Thursday, August 27, 2015

What Does 100% Renewable Mean?

I have a strong point of view (see my RPS post) that Hawaii’s Renewable Portfolio Standard (RPS) should be pragmatic and practical, not one based in aspiration.  The RPS initial purpose was to set a market floor for renewable energy development at a time when renewable resources could not compete cost-wise with fossil fuels.  However, recently, as renewable technologies mature and have become more cost-competitive and established, the challenge has been how to develop a diverse portfolio of resources and technologies by encouraging prudent investments and optimization of all assets (whether utility or customer owned) that will result in a more affordable, cleaner, efficient, and reliable electrical system that will benefit all electricity customers.

100% renewable is an easy soundbite, its implementation is not.

Yesterday someone asked me to define "100% renewable."  It was a good exercise for me to really think about language we use to communicate and how it can be translated and received differently depending on one's knowledge and interest.

I believe there are three ways to define 100% renewable - literal, pragmatic or as an inspiration (not aspiration).

If we are to define 100% renewable literally, it just means that 100% of our electricity needs will be generated from renewable resources.  It does not acknowledge that the generation of electricity is just one part of a larger, complex system, nor does it acknowledge the cost, equity and accessibility issues.  The electricity system is an equation governed by physics and economics. 100% renewable literally only addresses one part on one side of the equation.

Defining 100% renewable through a pragmatic lens helps us to take a systems approach to reach that goal by assessing all parts of the energy system that will lay the foundation to move towards a 100% renewable goal cost-effectively and methodically to reduce risk to improve our chances for a successful transformation.  Through this lens we begin to understand the paradigm shift required.  For example, as we move further away from the traditional central power design to integrating more renewable resources (both utility and customer sited systems), the utility model shifts from generating electricity for supply to satisfy demand to incentivizing the use of electricity to when the cleaner and cheaper resources are most abundant - that is, shifting demand to when the sun is shining and the wind is blowing.  This paradigm shift also recognizes the utility as the aggregator of data - that is, the analysis and management of data for the efficient delivery and usage of the cleanest and cheapest electrons while maintaining power quality and stability of the grid.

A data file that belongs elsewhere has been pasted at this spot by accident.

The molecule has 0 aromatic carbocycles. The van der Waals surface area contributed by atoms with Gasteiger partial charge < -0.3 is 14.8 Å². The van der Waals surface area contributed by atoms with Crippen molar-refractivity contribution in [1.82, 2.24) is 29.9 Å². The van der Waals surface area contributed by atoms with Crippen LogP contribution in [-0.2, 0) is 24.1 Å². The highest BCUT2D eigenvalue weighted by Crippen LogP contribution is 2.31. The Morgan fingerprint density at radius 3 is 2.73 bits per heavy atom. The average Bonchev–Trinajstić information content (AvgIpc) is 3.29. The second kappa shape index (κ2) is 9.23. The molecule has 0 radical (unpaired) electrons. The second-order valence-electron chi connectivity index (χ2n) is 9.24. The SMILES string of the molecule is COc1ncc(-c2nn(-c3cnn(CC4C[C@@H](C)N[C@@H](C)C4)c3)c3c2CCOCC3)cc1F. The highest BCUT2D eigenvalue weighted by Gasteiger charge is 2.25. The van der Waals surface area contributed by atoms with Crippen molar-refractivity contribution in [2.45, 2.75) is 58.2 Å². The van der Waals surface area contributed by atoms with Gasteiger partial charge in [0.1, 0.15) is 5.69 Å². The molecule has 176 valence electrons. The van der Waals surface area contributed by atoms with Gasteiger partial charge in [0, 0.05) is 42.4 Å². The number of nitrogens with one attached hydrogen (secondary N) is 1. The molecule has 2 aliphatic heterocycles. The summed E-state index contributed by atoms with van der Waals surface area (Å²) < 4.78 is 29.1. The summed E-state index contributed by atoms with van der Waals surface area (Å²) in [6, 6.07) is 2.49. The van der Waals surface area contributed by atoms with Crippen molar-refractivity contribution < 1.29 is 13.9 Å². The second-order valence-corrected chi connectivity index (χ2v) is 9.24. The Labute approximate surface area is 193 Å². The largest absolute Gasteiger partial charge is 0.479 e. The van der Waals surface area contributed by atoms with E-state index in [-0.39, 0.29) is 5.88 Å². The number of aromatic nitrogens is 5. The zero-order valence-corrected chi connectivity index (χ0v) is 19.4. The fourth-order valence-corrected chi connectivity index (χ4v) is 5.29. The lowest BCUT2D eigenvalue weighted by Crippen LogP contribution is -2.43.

When one defines 100% renewable as an inspiration, it requires us to think about energy differently, to redesign how we live and do business more efficiently and sustainably to achieve that goal.  I chose inspiration over aspiration because to inspire connotes instigation and innovation, whereas aspire just means hope and dreams to me.  We must be inspired to do and implement, not just talk and dream.

Unless there are major technical and cost breakthroughs in the near future, 100% renewable is a journey that many of us will not see accomplished in our lifetime.  However, we can lay a solid foundation for the next generation by combining pragmatism and inspiration to articulate Hawaii's 100% renewable target.

Failure is not an option in this endeavor.  Because of the significant infrastructure investments that need to be made, Hawaii has only one chance to get it right or it’s going to be a very expensive energy transformation done on the backs of those who can least afford it.

Yes, Hawaii's Governor has a bully pulpit and a very important role to articulate and inspire Hawaii's energy future but his recent linear description and pronouncement is just not a complete picture.

1 comment:

  1. 100% should not be a target that results in higher costs and reduced reliability. We need a source of firm and dispatchable energy and while I support biofuels, do we really have the resources to produce an economic locally produced fuel? And is it at the price of locally grown food sources? Sustainability requires a balance and the food vs fuel discussion must be considered.